Oriel College

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Oriel College is one of the 32 colleges of the University of Oxford. It is the fifth oldest of them. It is located in Oriel Square in Oxford.

Edward II, when fleeing from the Battle of Bannockburn, made a vow to the Virgin Mary that if she saved him he would found an Oxford house in her name. Thus in 1324 Adam de Brome, under the patronage of Edward II founded “The House of Blessed Mary the Virgin in Oxford”. This was confirmed in a charter of 21 January 1326. In 1329, the college received through royal grant a large house known as La Oriole. The present day First Quad stands on its original site. The common name Oriel is in use from about 1349 because of this property. The College remained a small body of graduate Fellows until the 16th century, when it started to admit undergraduates. Nowadays, the Oriel College has nearly 40 Fellows, about 300 undergraduates and some 160 graduates (both men and women).

First quadrangle was rebuilt during the 17th century in the artisan mannerist style. The façade of the east range forms a classical E shape comprising the college chapel, hall and undercroft. The entrance to the Hall is dominated by a grand stepped porch surmounted by an ornate parapet bearing the words “Regnante Carolo”, meaning “When Charles reigns” – it was created during his reign. The portico was completely rebuilt in 1897, and statues of two Kings: Edward II on the left, and probably either Charles I or James I on the right were put there. Above those there is a statue of the Blessed Virgin Mary. The Chapel is Oriel’s third one, consecrated in 1642. Despite several restorations, it has mostly kept its original appearance. Behind the altar is Bernard van Orley's painting – The Carrying of the Cross, that belongs to the college’s most notable possessions. In the buildings around the Second Quad there are the library and senior common rooms. The south, east and west ranges of Third quadrangle contain elements of St Mary Hall, which was incorporated into Oriel in 1902. The Rhodes Building was built in 1911. On the High Street is the site of Tackley's Inn; built around 1295, it was the first piece of property that Adam de Brome acquired when he began to found the college in 1324.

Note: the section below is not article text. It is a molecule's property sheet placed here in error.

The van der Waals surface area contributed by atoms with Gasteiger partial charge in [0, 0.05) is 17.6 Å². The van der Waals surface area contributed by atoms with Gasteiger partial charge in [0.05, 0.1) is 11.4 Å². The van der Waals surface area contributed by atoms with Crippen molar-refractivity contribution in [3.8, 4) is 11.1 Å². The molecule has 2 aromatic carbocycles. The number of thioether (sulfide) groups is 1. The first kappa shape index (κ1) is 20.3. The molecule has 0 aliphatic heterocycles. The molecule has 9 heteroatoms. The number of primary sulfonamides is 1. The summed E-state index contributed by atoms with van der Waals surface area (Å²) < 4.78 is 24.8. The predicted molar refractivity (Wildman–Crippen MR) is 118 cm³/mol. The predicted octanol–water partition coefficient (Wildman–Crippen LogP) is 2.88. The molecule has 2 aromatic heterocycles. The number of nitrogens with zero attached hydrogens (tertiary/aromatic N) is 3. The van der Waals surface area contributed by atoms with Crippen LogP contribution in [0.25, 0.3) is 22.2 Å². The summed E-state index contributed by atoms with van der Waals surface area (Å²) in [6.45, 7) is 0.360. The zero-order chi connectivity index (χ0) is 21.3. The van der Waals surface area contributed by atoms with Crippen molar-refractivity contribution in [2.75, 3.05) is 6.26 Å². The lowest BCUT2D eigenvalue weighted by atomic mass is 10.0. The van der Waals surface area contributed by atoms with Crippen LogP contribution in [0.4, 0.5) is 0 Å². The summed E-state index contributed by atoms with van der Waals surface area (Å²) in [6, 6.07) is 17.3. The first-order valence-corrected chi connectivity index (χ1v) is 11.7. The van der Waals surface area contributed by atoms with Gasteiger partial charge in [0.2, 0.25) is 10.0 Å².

To the most famous Oriel alumni belong Nobel laureates and prominent Fellows have included John Keble and John Henry Newman, founders of the Oxford Movement.
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